Contemporary Intellectual Assessment: Theories, Tests, and Issues

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Dawn P. Flanagan, Judy Genshaft, Patti L. Harrison
Guilford Press, 1997 - Psychology - 598 pages
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In recent years, traditional theories of intelligence and measures of intellectual functioning have come under increased scrutiny by practitioners and researchers seeking a broader understanding of cognitive abilities and personal competence, enhanced diagnostic and treatment utility, and a more culturally sensitive practice. Toward these ends, many new assessment instruments and techniques have been developed and new and revised theories of intelligence have emerged. Bringing professionals up to date with these advances, this unique volume provides a comprehensive conceptual and practical overview of the current state of the art of intellectual assessment. Bridging the gap between applied intelligence testing and the latest in cognitive science, the book covers major theories of intelligence, methods of assessing human cognitive abilities, and issues related to the validity and utility of current test batteries. Contributing authors, who include leading theorists, researchers, and scientist-practitioners, as well as many of the test developers themselves, give special attention to ways in which emerging conceptions of intelligence diverge from traditional paradigms. Taken together, the chapters provide the knowledge needed to effectively use new batteries and to make up-to-date, empirically supported interpretations of older tests.

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About the author (1997)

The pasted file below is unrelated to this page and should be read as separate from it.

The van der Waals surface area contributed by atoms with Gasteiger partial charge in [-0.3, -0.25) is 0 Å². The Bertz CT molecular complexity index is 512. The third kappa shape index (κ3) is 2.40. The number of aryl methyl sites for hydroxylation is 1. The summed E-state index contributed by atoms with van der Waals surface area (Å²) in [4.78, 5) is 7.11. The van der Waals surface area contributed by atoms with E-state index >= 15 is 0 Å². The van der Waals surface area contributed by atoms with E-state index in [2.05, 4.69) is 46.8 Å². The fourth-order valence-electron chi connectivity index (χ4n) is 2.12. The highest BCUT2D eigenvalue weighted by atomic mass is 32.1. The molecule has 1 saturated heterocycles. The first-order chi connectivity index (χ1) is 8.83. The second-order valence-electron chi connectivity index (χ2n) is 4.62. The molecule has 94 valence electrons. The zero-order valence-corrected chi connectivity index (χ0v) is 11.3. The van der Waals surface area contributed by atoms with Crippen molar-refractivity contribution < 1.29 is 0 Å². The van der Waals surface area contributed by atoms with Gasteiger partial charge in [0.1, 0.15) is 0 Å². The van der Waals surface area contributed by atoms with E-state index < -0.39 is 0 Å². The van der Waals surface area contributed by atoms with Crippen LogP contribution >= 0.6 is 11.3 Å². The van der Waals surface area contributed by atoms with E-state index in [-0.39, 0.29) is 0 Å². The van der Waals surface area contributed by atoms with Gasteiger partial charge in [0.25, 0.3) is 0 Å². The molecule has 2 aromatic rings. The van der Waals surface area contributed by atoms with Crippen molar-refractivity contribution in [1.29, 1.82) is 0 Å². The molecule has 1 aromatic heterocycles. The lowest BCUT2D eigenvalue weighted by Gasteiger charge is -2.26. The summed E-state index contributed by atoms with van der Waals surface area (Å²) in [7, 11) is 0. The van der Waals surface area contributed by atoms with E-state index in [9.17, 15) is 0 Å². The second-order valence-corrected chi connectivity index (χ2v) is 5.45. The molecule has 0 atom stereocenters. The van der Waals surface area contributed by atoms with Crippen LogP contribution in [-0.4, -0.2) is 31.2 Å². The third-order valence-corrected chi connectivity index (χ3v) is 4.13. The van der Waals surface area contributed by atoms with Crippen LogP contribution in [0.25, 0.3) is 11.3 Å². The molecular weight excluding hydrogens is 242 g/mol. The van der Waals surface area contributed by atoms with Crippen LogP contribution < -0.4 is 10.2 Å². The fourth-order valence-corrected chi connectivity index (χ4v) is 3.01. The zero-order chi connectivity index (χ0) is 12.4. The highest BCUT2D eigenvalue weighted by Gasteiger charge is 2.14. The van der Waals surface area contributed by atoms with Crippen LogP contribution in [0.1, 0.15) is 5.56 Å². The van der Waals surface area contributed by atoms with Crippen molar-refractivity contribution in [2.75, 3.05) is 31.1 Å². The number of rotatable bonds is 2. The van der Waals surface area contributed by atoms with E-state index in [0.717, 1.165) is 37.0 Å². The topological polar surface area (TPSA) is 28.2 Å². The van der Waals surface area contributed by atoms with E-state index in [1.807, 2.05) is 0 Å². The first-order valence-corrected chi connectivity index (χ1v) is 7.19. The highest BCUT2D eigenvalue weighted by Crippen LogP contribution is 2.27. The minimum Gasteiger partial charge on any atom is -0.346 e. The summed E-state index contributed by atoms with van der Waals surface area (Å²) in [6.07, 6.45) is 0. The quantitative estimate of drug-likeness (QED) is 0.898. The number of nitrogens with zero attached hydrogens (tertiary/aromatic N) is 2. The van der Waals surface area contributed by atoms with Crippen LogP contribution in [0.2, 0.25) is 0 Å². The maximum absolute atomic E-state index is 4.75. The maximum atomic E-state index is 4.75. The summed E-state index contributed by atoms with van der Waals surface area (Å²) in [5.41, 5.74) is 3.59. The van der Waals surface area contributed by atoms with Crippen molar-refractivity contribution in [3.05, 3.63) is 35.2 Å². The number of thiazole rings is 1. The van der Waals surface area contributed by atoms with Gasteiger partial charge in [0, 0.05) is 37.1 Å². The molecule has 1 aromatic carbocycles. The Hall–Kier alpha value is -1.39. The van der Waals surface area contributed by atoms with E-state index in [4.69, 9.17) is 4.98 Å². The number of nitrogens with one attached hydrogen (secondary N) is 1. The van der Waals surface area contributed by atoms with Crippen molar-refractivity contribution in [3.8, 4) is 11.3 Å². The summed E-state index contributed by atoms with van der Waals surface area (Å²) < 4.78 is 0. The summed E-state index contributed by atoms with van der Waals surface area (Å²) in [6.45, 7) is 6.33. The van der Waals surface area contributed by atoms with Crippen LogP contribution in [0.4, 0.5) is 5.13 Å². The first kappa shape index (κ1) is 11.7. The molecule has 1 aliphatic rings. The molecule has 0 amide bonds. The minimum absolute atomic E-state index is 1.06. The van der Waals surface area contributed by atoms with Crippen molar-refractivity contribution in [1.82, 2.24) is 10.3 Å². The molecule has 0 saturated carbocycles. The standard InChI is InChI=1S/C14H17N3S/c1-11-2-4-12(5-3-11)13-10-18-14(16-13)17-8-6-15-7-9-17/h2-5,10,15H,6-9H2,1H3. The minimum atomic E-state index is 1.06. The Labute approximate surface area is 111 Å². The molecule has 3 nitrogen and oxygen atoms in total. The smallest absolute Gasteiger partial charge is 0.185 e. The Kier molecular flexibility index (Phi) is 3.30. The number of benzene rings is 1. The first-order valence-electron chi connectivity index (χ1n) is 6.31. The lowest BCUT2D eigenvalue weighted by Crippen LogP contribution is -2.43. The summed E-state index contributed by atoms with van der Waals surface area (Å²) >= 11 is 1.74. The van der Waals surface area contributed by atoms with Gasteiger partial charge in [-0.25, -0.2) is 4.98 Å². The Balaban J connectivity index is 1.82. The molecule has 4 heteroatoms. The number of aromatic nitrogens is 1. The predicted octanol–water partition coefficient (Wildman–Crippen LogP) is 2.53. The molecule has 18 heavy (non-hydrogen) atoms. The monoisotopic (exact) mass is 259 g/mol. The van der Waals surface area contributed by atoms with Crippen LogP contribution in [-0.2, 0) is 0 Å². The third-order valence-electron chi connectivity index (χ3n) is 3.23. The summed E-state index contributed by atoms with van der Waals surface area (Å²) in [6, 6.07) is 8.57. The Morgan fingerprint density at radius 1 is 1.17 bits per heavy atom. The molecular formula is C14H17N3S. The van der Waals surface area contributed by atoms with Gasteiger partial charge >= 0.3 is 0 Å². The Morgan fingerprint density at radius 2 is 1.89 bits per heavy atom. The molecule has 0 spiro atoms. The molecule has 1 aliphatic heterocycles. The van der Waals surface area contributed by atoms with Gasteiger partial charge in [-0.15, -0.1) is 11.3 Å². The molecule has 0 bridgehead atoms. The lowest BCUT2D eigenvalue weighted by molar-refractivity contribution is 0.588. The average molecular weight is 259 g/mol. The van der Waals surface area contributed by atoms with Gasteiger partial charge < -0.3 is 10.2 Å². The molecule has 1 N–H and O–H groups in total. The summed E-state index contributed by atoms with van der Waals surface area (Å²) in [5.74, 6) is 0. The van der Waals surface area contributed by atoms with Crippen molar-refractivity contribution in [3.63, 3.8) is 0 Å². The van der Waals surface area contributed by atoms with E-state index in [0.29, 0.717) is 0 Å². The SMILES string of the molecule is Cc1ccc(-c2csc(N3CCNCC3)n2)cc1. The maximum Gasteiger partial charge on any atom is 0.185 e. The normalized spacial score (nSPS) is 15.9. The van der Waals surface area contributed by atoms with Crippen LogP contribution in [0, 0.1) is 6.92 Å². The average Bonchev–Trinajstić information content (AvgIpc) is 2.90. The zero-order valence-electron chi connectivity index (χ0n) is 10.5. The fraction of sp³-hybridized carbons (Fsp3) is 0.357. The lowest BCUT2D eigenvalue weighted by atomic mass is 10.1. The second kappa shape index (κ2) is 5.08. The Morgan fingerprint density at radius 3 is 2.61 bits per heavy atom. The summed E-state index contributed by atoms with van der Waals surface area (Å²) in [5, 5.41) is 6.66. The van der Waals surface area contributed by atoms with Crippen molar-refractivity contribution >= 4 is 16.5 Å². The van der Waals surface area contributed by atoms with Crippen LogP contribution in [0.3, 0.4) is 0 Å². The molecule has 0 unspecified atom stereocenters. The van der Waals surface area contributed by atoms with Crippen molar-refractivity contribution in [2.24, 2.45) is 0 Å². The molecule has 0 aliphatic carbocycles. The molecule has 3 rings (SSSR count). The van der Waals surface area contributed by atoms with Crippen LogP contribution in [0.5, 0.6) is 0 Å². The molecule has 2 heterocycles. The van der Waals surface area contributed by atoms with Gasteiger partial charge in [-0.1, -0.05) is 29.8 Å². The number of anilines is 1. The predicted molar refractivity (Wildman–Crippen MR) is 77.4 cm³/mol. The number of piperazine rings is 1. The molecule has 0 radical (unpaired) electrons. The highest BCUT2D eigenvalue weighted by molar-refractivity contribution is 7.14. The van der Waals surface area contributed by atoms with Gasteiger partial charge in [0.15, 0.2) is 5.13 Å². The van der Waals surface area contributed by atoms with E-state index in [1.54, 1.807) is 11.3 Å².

Dawn P. Flanagan, Ph.D., an Assistant Professor of School Psychology at St. John's University in New York, conducts research on intelligence, psychoeducational and preschool assessment, and professional issues in school psychology. Widely published, she serves on the editorial boards of the Journal of Psychoeducational Assessment and School Psychology Review and is past president of the New York State Psychological Association's School Division.

Judy L. Genshaft, Ph.D., is the Interim Vice President for Academic Affairs at the University at Albany, State University of New York. She has edited two books and written numerous journal articles and book chapters. A licensed psychologist who is on the editorial board of School Psychology Review, she has received several awards and honors for her contributions to the National Association of School Psychologists.

Patti L. Harrison, Ph.D., a Professor in the Educational and School Psychology Program and Assistant Dean of the Graduate School at the University of Alabama, has conducted extensive research on intelligence, adaptive behavior, and preschool assessment. Widely published, she is Editor of School Psychology Review, an editorial board member for several journals, a past-chair of the NASP Children's Services Committee, and a past Vice President of Publications, Communications, and Convention Affairs for APA's Division of School Psychology.

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